EL SEGUNDO, CALIF., JULY 30 -- Zsa Zsa Gabor today left the jail where she chose to spend her 72-hour sentence for slapping a Beverly Hills police officer, virtually ending her publicity-mad misdemeanor case.
Surrounded by about 100 reporters and onlookers and at least one heckler who told her to go back to Hungary, Gabor, 72, said she spent her jail time doing secretarial work that was slightly hampered by her ignorance of the alphabet.
"I had to file, but I don't know the ABCs, so they wrote out the ABCDE for me," she said outside the jail. "I did very well."
Gabor said that on returning to her Bel-Air home, "I want to take a hot bath and talk to my dogs and my horses."
Retired custodian Fred DeGrazio, 72, of Hawthorne documented the release with a video camera and running commentary. "I have nothing else to do," he explained.
"She should go back to Hungary and be the aristocrat she thinks she is," he said shortly before Gabor's release.
"Why don't you jump in a coffin?" snapped Gabor's husband, Frederick Von Anhalt, who said the previous 72 hours had been tough on him. "My weekend was terrible. My wife, she wasn't home," he complained.
On Friday, Gabor began her 72-hour sentence for slapping a policeman during a traffic stop last year. She paid $85 a day to do her time at the El Segundo jail rather than have the county pick accommodations for her.
"I was very happily surprised," she said of her stay in the Los Angeles suburb. "Everybody was warm and nice and sweet. It was okay. The Beverly Hills police should come and take lessons from this police."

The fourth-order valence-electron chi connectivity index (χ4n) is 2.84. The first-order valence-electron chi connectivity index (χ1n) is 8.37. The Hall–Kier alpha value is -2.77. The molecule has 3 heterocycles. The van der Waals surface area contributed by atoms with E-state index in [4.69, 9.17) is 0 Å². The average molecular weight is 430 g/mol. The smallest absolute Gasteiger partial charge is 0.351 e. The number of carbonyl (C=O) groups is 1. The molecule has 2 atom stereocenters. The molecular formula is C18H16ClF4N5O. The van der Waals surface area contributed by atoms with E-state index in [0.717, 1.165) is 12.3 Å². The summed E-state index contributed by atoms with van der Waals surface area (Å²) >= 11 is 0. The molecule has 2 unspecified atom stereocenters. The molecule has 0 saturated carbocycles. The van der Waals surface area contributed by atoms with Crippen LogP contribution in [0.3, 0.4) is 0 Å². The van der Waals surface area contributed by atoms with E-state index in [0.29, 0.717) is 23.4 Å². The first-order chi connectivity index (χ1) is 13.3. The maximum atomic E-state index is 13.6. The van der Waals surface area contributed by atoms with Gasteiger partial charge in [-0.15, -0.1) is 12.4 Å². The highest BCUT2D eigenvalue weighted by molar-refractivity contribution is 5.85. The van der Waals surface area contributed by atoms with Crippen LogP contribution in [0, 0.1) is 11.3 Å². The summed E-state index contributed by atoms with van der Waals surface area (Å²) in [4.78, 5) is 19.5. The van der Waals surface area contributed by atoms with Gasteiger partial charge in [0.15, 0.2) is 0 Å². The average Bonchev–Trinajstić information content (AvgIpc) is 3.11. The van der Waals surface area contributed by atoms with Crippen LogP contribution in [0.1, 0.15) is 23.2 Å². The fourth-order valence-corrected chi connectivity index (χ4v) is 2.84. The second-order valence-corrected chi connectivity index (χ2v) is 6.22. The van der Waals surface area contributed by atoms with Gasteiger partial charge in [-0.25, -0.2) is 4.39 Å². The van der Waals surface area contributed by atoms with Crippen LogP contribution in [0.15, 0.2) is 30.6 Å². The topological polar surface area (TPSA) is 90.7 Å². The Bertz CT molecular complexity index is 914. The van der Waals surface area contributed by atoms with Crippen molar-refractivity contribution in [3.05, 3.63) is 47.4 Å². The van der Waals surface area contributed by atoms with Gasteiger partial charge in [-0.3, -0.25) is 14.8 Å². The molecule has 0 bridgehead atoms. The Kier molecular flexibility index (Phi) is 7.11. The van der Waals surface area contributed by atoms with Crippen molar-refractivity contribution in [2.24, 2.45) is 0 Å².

But there was that moment of terror.
"At first I was petrified," she said. "They even took my makeup away." She also scolded reporters for a weekend story that her husband delivered silk sheets to the jail.
"I didn't have silk sheets. I don't even have silk sheets at home. I was on a horse blanket," she said.
She also declared the food to be "terrible."
Municipal Judge Charles Rubin ordered the jail sentence last May after ruling Gabor had violated probation by failing to perform 120 hours of community service at a shelter for homeless women. He increased the community service time to 145 1/2 hours.
Along with her jail time and community service, Rubin ordered Gabor to pay nearly $13,000 in fines and restitution.
Gabor's attorney, Harrison Bull of Santa Barbara, said finishing the jail sentence completes the actress's debt to society. "I filed notice of completion last week. I am going to say she completed more than 200 hours of community service," considerably more than she was asked to do, said Bull. Of the $13,000 in fines, $10,000 has been paid and the rest will be paid this week, he said.